He emphasized that before Ugandans are enrolled on vaccines or other drugs, there is need to see whether on a long term, this is a good investment and affordable that the population is going to enjoy better welfare and the budget impact is not going to be negative to the country.
In the same regard, Professor Edwine Barasa, the Director of the Nairobi Programme of the Kenya Medical Research Institute, KEMRI-Wellcome Trust believes that Health Technology Assessment (HTA) is an approach to making priority decisions that are transparent, inclusive, explicit and evidence-based and is confident that in this way, it also solves wastage.
Professor Edwine Barasa, the Director of the Nairobi Programme of the Kenya Medical Research Institute, KEMRI-Wellcome Trust. By Julius Mugaga Tukacungurwa.
“Without HTA, we use resources within the health sector in the way that wastes them, so we keep on pouring resources in interventions and services that are not cost effective but when you use HTA, it allows you to select those interventions and services that benefit most people in the population, you end up using them optimally”. Said Prof. Barasa.
He gave an example that ‘if all I need is UGX100 to sort out a health problem, if I spend UGX300 that means I have wasted UGX200, therefore without HTA, we use resources in a wasteful way’.
Dr. Elizabeth Ekirapa Kiracho, a Senior Lecturer and Head, Department of Health Policy Planning and Management at the Makerere University School of Public Health stated that in Ugandan context, there is use of a wide range of healthcare services and different service delivery models to be able to provide them.
“If we typically begin to do Health Technology Assessment (HTA) before we introduce these different service delivery models, we are going to ensure that whatever model we take up is important and useful in terms of increasing reach and improve the quality of service and access to service”. Dr. Ekirapa mentioned.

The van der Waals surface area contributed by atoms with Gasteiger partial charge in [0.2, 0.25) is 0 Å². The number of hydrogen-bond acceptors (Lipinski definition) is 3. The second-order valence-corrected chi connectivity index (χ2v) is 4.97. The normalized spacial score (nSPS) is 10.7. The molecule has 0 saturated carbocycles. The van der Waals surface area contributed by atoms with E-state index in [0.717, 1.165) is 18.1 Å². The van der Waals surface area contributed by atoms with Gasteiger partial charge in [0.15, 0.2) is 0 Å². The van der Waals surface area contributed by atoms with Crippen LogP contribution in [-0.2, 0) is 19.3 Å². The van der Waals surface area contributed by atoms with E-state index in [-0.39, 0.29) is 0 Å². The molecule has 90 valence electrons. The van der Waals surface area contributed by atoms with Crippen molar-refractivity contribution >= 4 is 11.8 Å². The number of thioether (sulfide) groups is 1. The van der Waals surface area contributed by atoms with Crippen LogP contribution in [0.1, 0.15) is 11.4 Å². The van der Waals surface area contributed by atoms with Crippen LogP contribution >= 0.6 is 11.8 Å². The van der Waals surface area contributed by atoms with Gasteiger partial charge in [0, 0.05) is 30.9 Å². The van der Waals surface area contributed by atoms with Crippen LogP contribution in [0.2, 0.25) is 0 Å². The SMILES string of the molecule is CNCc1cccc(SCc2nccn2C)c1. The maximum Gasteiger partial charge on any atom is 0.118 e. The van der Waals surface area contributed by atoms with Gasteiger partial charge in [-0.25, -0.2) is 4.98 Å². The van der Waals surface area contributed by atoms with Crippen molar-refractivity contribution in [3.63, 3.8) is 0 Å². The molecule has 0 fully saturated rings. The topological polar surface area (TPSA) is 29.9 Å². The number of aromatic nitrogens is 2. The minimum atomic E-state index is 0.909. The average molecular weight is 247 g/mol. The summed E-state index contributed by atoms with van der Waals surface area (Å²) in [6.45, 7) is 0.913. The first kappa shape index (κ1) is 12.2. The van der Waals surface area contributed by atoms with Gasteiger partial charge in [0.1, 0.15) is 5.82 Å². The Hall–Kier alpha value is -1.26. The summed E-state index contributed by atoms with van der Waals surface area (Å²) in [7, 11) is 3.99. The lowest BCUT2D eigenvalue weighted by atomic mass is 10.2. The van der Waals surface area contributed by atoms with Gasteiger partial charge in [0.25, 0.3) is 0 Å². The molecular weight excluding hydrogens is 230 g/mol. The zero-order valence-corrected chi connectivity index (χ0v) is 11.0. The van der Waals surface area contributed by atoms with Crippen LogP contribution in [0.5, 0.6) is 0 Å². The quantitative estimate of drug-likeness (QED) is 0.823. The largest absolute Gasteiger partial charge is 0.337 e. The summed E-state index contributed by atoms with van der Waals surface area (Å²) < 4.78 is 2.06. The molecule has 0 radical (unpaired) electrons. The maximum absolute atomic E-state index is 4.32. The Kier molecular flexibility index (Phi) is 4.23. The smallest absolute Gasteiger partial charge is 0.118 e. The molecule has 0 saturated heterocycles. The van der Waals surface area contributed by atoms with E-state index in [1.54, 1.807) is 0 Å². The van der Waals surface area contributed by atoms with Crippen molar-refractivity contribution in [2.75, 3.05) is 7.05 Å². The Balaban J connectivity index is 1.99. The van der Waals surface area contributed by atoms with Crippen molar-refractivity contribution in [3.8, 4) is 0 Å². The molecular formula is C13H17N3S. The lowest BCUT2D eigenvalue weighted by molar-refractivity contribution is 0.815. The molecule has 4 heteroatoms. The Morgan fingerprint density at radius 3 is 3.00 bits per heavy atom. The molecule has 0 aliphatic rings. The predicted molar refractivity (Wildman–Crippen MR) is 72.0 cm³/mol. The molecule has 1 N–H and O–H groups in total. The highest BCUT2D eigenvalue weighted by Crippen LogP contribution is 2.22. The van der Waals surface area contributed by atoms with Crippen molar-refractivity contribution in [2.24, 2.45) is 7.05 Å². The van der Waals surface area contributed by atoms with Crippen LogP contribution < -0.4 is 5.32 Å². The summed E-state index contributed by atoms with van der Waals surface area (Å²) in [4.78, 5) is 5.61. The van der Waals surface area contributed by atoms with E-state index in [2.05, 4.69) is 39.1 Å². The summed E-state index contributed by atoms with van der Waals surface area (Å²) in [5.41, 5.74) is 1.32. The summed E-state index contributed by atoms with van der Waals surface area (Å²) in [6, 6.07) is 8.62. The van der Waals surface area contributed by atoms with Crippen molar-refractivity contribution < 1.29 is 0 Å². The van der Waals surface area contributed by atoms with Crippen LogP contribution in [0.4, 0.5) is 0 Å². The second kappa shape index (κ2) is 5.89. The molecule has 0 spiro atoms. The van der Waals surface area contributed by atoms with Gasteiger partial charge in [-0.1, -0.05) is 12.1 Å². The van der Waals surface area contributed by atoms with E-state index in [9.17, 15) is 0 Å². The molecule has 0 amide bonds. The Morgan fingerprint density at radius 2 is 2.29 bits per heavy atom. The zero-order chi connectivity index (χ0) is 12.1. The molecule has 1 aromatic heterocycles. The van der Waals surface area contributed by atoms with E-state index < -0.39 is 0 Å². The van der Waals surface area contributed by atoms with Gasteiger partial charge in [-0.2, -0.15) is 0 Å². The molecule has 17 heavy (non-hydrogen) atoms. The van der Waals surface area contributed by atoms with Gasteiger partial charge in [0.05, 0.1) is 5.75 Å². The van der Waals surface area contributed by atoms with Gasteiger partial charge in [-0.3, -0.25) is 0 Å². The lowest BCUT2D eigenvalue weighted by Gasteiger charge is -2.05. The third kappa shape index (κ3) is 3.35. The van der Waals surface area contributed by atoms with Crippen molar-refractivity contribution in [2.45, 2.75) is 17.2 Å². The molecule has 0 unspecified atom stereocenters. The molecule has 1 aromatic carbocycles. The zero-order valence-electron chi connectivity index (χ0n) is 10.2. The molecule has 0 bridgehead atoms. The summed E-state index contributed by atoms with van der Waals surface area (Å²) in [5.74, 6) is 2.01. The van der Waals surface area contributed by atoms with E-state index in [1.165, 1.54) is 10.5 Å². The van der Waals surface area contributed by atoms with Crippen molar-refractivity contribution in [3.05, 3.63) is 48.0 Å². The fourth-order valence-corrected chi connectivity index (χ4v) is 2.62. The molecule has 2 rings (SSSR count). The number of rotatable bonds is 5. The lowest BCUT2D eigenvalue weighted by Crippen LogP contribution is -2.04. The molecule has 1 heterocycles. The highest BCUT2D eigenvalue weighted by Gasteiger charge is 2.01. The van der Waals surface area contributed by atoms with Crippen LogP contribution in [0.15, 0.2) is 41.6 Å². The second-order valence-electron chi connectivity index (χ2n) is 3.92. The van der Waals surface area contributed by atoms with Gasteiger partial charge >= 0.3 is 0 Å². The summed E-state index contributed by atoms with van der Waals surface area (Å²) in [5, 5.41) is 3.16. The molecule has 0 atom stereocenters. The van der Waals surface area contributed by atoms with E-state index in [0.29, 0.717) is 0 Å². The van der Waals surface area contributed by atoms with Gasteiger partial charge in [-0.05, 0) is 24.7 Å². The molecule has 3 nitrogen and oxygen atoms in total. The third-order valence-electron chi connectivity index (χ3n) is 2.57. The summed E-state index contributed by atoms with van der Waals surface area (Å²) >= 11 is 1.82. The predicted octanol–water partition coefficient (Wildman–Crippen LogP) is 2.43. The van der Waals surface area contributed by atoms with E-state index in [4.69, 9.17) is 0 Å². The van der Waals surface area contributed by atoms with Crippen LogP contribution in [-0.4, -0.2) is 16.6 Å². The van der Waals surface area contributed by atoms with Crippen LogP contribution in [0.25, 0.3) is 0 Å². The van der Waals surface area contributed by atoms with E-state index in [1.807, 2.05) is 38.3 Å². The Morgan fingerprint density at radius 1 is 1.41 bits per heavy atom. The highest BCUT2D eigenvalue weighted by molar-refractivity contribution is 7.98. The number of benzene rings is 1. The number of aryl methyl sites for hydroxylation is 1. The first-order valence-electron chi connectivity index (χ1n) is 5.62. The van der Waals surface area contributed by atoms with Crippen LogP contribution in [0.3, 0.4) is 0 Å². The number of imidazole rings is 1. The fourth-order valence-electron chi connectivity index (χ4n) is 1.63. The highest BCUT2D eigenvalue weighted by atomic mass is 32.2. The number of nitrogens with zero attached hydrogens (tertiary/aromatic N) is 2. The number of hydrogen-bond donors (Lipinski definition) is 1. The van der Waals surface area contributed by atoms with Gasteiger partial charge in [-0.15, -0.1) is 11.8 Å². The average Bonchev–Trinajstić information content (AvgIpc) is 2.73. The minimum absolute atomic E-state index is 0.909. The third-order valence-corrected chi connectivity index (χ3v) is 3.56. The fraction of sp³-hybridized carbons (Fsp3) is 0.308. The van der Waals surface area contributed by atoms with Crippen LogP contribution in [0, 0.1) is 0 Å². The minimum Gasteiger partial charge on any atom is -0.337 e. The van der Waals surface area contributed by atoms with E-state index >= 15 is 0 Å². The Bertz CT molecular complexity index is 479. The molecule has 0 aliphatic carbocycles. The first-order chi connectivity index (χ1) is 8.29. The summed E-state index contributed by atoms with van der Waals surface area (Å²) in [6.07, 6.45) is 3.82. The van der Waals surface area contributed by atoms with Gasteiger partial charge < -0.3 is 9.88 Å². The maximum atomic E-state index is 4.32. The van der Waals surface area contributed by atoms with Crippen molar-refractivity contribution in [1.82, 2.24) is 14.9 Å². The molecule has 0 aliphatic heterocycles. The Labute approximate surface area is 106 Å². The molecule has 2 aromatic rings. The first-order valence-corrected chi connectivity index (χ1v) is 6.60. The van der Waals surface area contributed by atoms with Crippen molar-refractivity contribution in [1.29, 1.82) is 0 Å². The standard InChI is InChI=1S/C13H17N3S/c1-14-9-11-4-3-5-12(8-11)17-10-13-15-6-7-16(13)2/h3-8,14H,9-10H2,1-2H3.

She also cited the area of other technologies such as equipment and diagnostics as another avenue where the country spends much resources and with HTA, the government can decide which diagnostic its going to be taking up for example within the public sector.
However, Mr. Aliyi Walimbwa the Principal Health Planner at Ministry of Health expressed that HTA may be a good driver to the National Health Insurance Scheme (NHIS) that most Ugandans are yearning for.
He mentioned that, currently, in the formulation of NHIS policy, evidence used is not related to Health Technology Assessment (HTA) but seeks that HTA can run very fast to help us confirm or deny whether the country is ready for NHIS or not but so far, the Ministry has been using different evidences that have generated need for NHIS.
Mr. Aliyi Walimbwa the Principal Health Planner at Ministry of Health. By Julius Mugaga Tukacungurwa.
“If we are talking about National Health Insurance Scheme (NHIS), there are some elements of assessment that have not been well structured therefore when we apply Health Technology Assessment (HTA) to a policy like this, then we shall be able get whether it is feasible or not”. He stated.
Health Technology Assessment (HTA) therefore works in a situation of meagre or scarce resources which presses a need for taking choice and opportunity cost. It also calls for fairness- this means equity in allocation of resources and efficiency.
Uganda’s goal for Universal Health Coverage (UHC) is to provide at least 65% of its population quality healthcare and financial protection by 2030.